8 Reasons You Need to Care About the Caring Economy

by Polly Trenow

13 June 2014

It’s carers week, hurrah! An opportunity to celebrate the work of paid and unpaid carers across the country. Yet depressingly the #carersweek hashtag currently trending on Twitter makes little, if any, mention of women even though they are the ones doing most of the work. This hardly comes as a surprise. Here’s why you need to care about the caring economy.

1. Neglect and ignorance by economists.

Unpaid care work has been largely ignored by economists despite the whole notion of the economy being based on a household where one person brings home the bacon and someone else (women) does the caring. Yet, like all economic models, it doesn’t work like this in practice.

2. More women are working, so who’s doing the caring?

As wages have stagnated there has been a demand for women to enter the workforce. Recognising the productive potential of women in the workforce, successive governments have actively encouraged this. Combined with stagnating wages which meant one wage was no longer enough for a whole family, we now have records levels of women working.

So who is caring if everyone is at work? Well actually it’s still women, which has lead to more debates about whether women are actually ‘doing it all’ rather than ‘having it all’. Despite changes in employment patterns for each gender, women remain largely in charge of care work.

3. Women are getting a raw deal from part-time jobs.

It is not surprising then that women predominate in part-time jobs (74% of them are women). Yet part time work is not paid proportionately to full time work and in general is paid about 37% less per hour. There is a significant lack of part-time roles in senior management or skilled jobs which mean when women (or anyone for that matter) wishes to work part time they usually end up working below their skills and ability. In fact, if women’s skills were fully utilised in the UK economy we would see up to around £15-20bn extra revenue per year.

It is because women are more likely to work part time and these part time jobs are in low paid sectors that the gender pay gap still stands 15.7% for full time workers.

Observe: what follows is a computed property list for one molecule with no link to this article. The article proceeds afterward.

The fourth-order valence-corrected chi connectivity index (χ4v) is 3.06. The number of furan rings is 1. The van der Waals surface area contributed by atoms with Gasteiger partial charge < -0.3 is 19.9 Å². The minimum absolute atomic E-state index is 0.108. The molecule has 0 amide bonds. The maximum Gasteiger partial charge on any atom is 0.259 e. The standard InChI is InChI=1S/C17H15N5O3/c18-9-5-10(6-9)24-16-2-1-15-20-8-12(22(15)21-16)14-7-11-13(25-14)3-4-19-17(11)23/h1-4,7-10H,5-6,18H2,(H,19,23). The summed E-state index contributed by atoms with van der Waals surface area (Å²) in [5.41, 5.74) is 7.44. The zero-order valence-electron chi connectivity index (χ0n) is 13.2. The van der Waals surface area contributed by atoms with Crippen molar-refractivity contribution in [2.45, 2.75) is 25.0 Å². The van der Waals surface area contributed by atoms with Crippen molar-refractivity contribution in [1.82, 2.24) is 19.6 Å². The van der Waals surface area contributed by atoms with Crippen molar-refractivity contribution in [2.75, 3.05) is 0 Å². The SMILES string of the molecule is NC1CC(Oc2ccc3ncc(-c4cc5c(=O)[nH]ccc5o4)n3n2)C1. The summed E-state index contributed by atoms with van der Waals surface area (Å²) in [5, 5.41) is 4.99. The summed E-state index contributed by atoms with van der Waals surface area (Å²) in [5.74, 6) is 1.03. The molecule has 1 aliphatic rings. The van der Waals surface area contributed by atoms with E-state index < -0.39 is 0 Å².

4. What little welfare state support existed for carers has been hollowed out by austerity measures.

The welfare state has gone some way to support carers by providing (some) free childcare, giving a carer’s allowance and allowing carers to pay national insurance contributions to build something of a pension. Part-time jobs are now more common and the “right to request” flexible working is now available for all workers (although, not the right to have flexible working).

Then the financial crisis and subsequent recession happened and the austerity policies touted by the government as national medicine for the sins of the few has had quite a devastating impact on women and thus care work.

5. Women’s unemployment is showing few signs of recovery.

Public sector jobs – again where there are more women than men – have had a huge impact on women’s unemployment. Although more men than women lost their jobs in the recession, women’s unemployment has been much slower to recover. Women and men have both shifted into the private sector where wages are lower, jobs less secure and opportunities for progression now harder to come by. As a result, more women than men are now ‘underemployed’, i.e. not working as many hours as they would like to be.

6. The war on welfare has left women picking up the slack – for free.

Cuts to social security have also come from women’s pockets. Women are likely to earn less than men, so social security makes up a larger part of their income. When social security is cut, women bear the brunt with 80% of the recent cuts having come from women’s incomes. The loss of care services such as the closure of Sure Start centres has also meant women are once again picking up the slack for free. An important point to make then is that the decision to raise taxes or cut spending is highly gendered with latter having a greater, negative impact on women.

7. State responsibility to care is billed as a ‘burden’.

Government statements around the cuts have also framed public spending as a ‘cost’ or a ‘burden’ without any real recognition about the long term benefits of ensuring people are cared for, children grow up healthy and happy and that carers are able to work if they want. These are short-sighted policies which fail to anticipate the long terms costs of children growing up in poverty or the burden of ill health falling solely on the state.

8. Investment in social infrastructure needs to be a priority.

Now we are in so-called ‘recovery’, alongside investment in physical infrastructure, the Women’s Budget Group are calling for investment in social infrastructure or the caring economy. Paid care workers need better pay, working conditions and more time with their clients. Unpaid carers should receive more support and respite and be given the opportunity to take paid work if they want to. If the government continues to invest in jobs in science, engineering and technology then a concerted effort is needed to make sure half of these jobs go to women as such, well-paid, senior level jobs available as job shares or part-time are essential.

Enjoy carers week. Celebrate the 6.5 million unpaid carers in the UK and the others who do this vital work for paltry hourly wages. But don’t forget this system of care work only continues to undermines women’s economic freedom. Until we invest in a caring economy, we will never have gender equality. If you care about carers the Women’s Budget Group wants to hear from you.

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